I started googling around on my own to look for other bootcamps that are more focused on ML and project experiences, and found Elite Data Science Academy (EDS). I enrolled in their ‘Machine Learning Accelerator’ and got their ‘Interview Prep Kit’ for a total of ~$400. Till today I think it’s one of the best courses I’ve taken during my grad school (the only thing that is a match is Monika and Martin’s part of the first year macro sequence), for how practical things were.

Before EDS, my knowledge in ML was non-existent — I thought ‘unsupervised learning’ means that when you run it, you don’t need to sit in front of the computer to supervise it. After EDS, I not only have 3 ML projects I’ve done from start to finish that I’ve put on my CV, my level of ML knowledge was good enough to get me a job titled ‘Applied Scientist, Machine Learning’ from Zillow’s iBuying business Zillow Offers. (Well, to be fair, they hired me for my econ phd and domain knowledge in housing; but still, I wouldn’t have passed their ML interviews without EDS.)

To summarize, here’s how I prepared for different parts of the interview:

  • Algorithms and data structure: Laioffer class+using their internal tool ‘Laicode’ (very similar to Leetcode)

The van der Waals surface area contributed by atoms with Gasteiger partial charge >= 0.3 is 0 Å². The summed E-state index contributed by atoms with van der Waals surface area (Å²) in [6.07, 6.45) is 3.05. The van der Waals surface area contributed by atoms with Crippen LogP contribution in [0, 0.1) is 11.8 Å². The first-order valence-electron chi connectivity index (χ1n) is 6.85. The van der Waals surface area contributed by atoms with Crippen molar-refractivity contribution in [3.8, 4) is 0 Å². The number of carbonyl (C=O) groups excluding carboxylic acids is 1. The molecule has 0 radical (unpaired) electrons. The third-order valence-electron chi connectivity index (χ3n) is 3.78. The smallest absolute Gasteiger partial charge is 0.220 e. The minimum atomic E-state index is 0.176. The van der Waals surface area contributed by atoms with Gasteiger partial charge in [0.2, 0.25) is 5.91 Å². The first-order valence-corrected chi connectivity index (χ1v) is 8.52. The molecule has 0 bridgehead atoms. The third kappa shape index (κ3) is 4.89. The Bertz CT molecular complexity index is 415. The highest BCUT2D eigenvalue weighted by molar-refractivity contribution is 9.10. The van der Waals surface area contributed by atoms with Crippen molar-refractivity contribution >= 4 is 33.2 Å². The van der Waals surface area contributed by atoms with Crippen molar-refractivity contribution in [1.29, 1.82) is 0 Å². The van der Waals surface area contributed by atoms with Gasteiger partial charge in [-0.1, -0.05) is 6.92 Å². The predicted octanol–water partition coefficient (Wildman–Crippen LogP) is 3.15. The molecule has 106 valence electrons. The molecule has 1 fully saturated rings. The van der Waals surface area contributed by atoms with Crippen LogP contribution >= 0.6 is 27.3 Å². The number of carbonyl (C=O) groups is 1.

• SQL: Laioffer class + Laicode + Leetcode + w3school
  • Python — Data manipulation and numerical computation: Laioffer + EDS + googling around + doing Quora’s data challenge in python instead of Stata
  • ML knowledge, and ML projects to put on CV: EDS class+googling around
  • Experimental design/causal inference/Stats: Laioffer class + googling around + reviewing Guido’s second year sequence notes (which turns out to be not super useful because it’s still too theoretical)
  • Behavioral questions: googling around + thinking hard about my past project experience
  • Open-ended case study: watching youtube videos of talks that the firm’s DS team gave in universities (the recruiter sent me links; and on youtube, once you start watching the first video, it gives you recs for similar videos); reading the firm’s data science blogs/papers; talking with Anthony for 1 hour about the firm’s business model/what questions they might be solving